Date: 18 September 2017
Category: Childhood Eczema
We see patients with eczema in our regular clinics and base their treatments on the best available evidence. We also seek funding for skin disease research projects which we either run or participate in, in order to generate new evidence. We write full reports of the research projects in the public domain, ensuring that other people working in our specialism – and patients - know the latest evidence.
About one in five school age children have some degree of eczema and for a variety of reasons, this proportion is increasing. Most have mild to moderate eczema and this is managed by their GP practice. We only see about 5% of the children with eczema – typically those whose condition is more severe or who have not been able to establish a good method of keeping their eczema under control.
A tiny proportion of the children we see have really severe eczema which needs systemic treatment with strong medication. But for most – although their eczema cannot be cured – it can be managed by a combination of good education, nurse support, and ensuring that the existing treatments are explained properly.
Most of the children we see have two or three visits with the dermatology team: a doctor and an eczema specialist nurse. We allow 45 minutes for a first consultation and much of that time is used to help the parents understand their child’s condition and working on a written treatment plan.
The most common scenario is a child whose eczema is not under control because they have not been prescribed an effective anti-inflammatory treatment. There is a lot of concern in the community about using steroid creams on a child’s skin and it’s true that if you use very strong corticosteroids it will make the skin thin. But eczema is an inflammatory condition so you need a certain amount of the anti-inflammatory benefit of the steroid creams in order to establish control, getting both the surface skin and the deeper layers of skin free of redness and itching. This initial ‘get control’ treatment period usually takes between and two and three weeks, although for some with much thicker eczema-affected skin, it may take several weeks.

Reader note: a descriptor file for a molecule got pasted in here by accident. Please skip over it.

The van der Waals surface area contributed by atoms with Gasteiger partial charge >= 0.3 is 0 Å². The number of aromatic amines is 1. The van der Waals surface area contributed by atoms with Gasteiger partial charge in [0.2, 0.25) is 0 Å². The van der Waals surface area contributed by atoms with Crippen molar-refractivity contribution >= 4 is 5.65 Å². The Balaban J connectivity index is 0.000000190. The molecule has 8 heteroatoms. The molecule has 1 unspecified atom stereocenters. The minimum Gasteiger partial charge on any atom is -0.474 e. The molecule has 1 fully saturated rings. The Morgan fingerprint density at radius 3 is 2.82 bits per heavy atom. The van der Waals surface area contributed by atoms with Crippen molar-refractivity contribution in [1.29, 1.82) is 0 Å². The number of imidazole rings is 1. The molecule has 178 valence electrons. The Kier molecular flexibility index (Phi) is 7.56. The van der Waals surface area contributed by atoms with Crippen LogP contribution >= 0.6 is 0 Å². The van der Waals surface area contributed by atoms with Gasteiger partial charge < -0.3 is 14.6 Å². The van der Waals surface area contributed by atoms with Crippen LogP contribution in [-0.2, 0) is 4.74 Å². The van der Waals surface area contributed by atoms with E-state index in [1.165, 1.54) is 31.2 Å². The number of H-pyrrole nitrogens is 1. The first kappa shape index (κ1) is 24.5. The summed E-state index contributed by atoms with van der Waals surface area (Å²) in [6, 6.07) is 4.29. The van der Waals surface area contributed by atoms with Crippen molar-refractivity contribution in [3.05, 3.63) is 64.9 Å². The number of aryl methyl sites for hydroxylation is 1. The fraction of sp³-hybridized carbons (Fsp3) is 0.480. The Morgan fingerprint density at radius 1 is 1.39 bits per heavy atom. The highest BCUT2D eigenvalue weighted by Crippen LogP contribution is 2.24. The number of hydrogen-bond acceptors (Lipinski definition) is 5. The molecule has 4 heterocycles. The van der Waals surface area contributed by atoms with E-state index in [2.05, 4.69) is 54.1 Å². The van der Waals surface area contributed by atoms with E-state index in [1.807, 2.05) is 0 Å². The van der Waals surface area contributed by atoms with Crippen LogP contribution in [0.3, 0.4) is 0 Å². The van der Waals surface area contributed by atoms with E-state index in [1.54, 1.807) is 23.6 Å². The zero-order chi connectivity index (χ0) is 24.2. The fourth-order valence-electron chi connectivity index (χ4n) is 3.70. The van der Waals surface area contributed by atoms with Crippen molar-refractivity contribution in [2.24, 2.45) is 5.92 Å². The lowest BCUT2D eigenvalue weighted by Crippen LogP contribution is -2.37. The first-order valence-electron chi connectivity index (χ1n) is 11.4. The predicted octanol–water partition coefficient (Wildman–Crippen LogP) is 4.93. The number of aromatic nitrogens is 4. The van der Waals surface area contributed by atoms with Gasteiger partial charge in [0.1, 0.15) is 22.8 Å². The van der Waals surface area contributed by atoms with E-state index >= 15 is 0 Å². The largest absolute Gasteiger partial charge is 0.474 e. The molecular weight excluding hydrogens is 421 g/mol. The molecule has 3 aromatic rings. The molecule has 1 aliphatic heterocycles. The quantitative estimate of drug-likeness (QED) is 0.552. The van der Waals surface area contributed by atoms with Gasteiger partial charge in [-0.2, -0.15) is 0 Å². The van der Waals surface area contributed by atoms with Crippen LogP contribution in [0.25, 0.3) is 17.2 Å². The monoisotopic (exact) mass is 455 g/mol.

After ‘getting control’ and the skin is clear, families are then encouraged to ‘keep control’ by using a technique called ‘weekend treatment’ (two consecutive evenings each week) applying steroids to previously active ‘hotspots’ on the skin. The rest of the time the child can use emollients, but emollients and steroid creams aren’t applied at the same time. Used in this way, potential side effects of steroid creams such as skin thinning are incredibly rare.
It’s important to recognise that children can take part in their care from a very young age – putting emollients on, and other wraps and dressings when needed – and it’s important that they gradually become responsible for managing their skin condition. We do know this can be a struggle with teenagers!
A very small number of children have more severe eczema that will need more intensive treatments. The systemic drugs we prescribe for these children are stronger and some research is progressing on which one is the best choice for these children.
Skin conditions are in the top four reasons for consulting a GP and we know that eczema causes a lot of discomfort and affect children and their families in many ways. We recently developed our ‘top ten tips’ for managing eczema and hope that readers will find these useful. We would also urge families to visit the website of the Nottingham Support Group for carers of children with eczema and Healthtalk where they will find a wealth of information and advice.
There are still gaps in the evidence about eczema but it is pleasing that the National Institute for Health Research has invested, and is investing, well in eczema research, and rightly so.
Hywel Williams, Professor of Dermato-Epidemiology, and Kim Thomas, Professor of Applied Dermatology Research, see patients with eczema in their clinics and base their treatments on the best available evidence.
Hywel Williams is Professor of Dermato-Epidemiology and Kim Thomas is Professor of Applied Dermatology Research, both at the University of Nottingham. They are Co-Directors of the Centre of Evidence Based Dermatology, University of Nottingham. Hywel and Kim are supported by Natasha Rogers, Research Scientist (Communications and Impact).